however, it is useful to understand the nuances of the sugar programme. Subse- quent to this and prior to quantifying the gains and losses associated with the US sugar programme, an overview of the modelling approach will be provided.

    The sugar programme

    The outline of current sugar programme as configured in the Food, Agriculture, Conservation, and Trade Act of 1990 (P.L. 101~624), was set in place in the Food and Agriculture Act of 1981 (P.L. 97-98). Designed to operate at no net cost to the federal government, the sugar programme provides three tools to support domestic sugar prices which are administered by the USDA: {I) a nonrecourse loan, (2) tariff-rate import quota, and (3) standby domestic marketing allotments.

    The loan programme guarantees sugar producers a minimum support price for their sugar. The loan programme, however, must operate without cost to the federal government. Raw cane and refined beet sugar are used as the collateral for loans obtained. The processors use the loan to pay growers for their cane and beets upon delivery to the processing facility. Growers typically receive at least 60 per cent of the loan at delivery. Final payment is made to the grower based on the price at which sugar was sold. When the sugar is sold, the processor repays the loan.

    The loan programme effectively sets the guaranteed price because producers can forfeit, without penalty, their sugar which serves as the collateral for full payment of the loan. Processors may choose to forfeit their sugar rather than repay the loan, if the market price for sugar is not sufficient to recover the additional costs involved in selling the sugar. The programmes provisions of no net cost to the federal government has brought about the use of an import quota to keep sugar price sufficiently high to prevent forfeitures.

    Currently, a tariff-rate import quota is used to restrict the supply of foreign raw cane sugar, and hence, to support the domestic price of sugar. A tariff-rate import quota permits only a limited quantity of sugar to be imported at a low tariff level. Any imports above this level are assessed a relatively high second-tier tariff. Under this system, foreign producers may exceed their quota but any sugar exported to the United States in excess of their quota is assessed a $0.16 per pound tariff. This tariff is high enough to effectively preclude additional sugar exports to the United States.

    The USDA annually estimates the domestic production, quantity demand and the supply needed to keep domestic prices at a level that prevents producers from forfeiting sugar, In consultation with the Sugar Working Group, the USDA then determines the quantity of sugar to import. The Sugar Working Group is composed of representatives of various government agencies with an interest in the sugar programme. The Food, Agriculture, Conservation and Trade Act of 1990 requires that the quota be at least 1.25 million short tons to ensure that sugar cane refiners continue to have access to foreign raw sugar. The quota also enables the federal governmentto meet foreign policy objectives. The US Trade Representative allocates the quota to individual countries that export sugar to the United States.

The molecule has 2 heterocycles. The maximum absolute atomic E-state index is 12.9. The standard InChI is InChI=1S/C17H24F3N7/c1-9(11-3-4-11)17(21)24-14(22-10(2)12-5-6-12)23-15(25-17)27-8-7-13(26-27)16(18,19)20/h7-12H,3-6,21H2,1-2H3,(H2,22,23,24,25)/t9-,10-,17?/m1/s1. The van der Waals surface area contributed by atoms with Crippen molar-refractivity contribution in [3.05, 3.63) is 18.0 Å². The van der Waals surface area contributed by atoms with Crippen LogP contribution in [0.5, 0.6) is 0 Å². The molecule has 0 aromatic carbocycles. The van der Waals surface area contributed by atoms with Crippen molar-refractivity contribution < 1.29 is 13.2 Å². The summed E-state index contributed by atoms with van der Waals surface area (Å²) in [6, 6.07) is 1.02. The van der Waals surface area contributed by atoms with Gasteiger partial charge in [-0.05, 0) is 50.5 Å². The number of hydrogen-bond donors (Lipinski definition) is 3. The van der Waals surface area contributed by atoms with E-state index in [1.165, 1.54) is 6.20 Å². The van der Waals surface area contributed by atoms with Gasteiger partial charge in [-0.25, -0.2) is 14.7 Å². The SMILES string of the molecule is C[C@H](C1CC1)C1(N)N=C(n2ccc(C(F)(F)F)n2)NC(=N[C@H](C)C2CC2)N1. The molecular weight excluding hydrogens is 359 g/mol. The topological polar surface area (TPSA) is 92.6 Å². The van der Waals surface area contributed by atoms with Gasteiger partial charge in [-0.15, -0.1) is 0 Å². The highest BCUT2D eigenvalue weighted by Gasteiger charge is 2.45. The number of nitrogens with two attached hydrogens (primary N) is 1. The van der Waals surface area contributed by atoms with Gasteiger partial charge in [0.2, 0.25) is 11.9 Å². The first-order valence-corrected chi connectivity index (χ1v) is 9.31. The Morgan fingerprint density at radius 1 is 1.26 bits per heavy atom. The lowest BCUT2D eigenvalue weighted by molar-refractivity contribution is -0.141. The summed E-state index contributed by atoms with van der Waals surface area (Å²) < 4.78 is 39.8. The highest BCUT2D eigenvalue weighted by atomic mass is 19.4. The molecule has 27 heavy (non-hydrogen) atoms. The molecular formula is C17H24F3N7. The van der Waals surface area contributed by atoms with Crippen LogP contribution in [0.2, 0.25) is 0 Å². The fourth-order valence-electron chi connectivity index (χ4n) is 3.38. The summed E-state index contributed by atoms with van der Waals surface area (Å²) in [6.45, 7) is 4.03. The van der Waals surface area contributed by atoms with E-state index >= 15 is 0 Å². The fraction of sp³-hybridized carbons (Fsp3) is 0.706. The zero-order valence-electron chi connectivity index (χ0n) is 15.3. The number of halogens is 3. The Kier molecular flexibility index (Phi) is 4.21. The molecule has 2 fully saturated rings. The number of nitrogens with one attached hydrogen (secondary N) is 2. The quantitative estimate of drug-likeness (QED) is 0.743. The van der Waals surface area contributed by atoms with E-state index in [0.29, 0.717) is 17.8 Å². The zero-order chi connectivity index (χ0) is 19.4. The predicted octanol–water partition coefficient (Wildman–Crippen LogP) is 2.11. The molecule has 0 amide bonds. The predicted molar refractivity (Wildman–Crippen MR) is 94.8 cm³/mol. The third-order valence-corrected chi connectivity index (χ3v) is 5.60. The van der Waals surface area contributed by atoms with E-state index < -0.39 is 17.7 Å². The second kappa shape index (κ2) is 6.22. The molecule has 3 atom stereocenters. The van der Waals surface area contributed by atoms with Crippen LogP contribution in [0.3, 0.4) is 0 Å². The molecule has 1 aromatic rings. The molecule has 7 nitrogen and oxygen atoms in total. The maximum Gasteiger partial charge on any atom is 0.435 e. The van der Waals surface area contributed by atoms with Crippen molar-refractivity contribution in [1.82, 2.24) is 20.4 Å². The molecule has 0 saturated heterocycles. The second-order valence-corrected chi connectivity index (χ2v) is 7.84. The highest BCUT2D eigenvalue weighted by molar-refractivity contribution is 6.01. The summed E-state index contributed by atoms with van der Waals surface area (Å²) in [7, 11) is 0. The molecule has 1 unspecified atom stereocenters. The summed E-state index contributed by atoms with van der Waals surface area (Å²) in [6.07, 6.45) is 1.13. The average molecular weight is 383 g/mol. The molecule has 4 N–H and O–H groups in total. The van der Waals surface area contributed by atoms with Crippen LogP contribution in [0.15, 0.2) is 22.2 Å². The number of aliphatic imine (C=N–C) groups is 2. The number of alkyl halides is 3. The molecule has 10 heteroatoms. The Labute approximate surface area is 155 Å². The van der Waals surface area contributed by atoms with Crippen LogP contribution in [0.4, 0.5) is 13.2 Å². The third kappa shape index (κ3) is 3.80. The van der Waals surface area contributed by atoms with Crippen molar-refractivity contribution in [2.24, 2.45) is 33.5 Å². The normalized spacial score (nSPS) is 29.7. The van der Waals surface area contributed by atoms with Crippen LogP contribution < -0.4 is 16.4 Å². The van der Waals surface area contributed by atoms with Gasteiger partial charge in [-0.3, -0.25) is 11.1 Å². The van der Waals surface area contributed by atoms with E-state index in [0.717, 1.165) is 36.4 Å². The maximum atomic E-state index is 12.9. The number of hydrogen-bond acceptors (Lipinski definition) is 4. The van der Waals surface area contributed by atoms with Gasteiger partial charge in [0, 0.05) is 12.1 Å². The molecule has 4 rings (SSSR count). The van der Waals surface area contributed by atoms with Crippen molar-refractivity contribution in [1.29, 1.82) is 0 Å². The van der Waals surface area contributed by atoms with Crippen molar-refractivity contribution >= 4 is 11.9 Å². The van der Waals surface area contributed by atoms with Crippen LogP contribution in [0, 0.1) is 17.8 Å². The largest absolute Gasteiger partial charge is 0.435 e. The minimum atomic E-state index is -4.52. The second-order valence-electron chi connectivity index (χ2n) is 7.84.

If the import quota is met and the price of sugar falls below the forfeiture level, domestic marketing allotments will be used to support prices. These allotments Iimit the quantity of domestically produced sugar and crystallized HFCS that each manufacturer can sell. To administer marketing allotments, marketing rights based

    %omplete descriptions of the sugar tariff-rate import quota program are presented in Barry er al. (1991) and Lord and Barry (1991). This section draws upon these sources.

    Food PO&y 1994 Volume I9 ~urn~~r 5 445

  • Impact of the sugar programme on the US ec~~~rn~: N D Uri and R Boyd

    Table 1. Classitication of producing sectors and consumer goods and services

    Industries Consumer goods

    1. 2. 3. 4. 5. 6. 7. 8. 9.

    10. Il. 12 13. 14.

    Manufacturing Coal mining Other mining Service Chemicals and plastics Food and tobacco products Petroleum refining Financial Forestry Wood products Crude oil and natma gas Agriculture 1 - Program crops Agriculture 2 - Livestock Agriculture 3 -All other agriculture

    1. 2. 3 _ 4. 5.

    3: 8. 9.

    10. 11. 12. 13. 14

    Food Alcohol and tobacco Utilities Furnishings and appliances Housing Clothing and jewellery Transportation Financial services Other services Motor vehicles Gasoline and other fuels Reading and recreation Nondurable household items Savings

    on historical production, ability to market sugar, and production capacity of sugar cane millers and sugar beet processors are used. On June 30 1993, for the first time, the USDA announced market allotments for sugar and crystalline fructose for fiscal year 1993 (Economic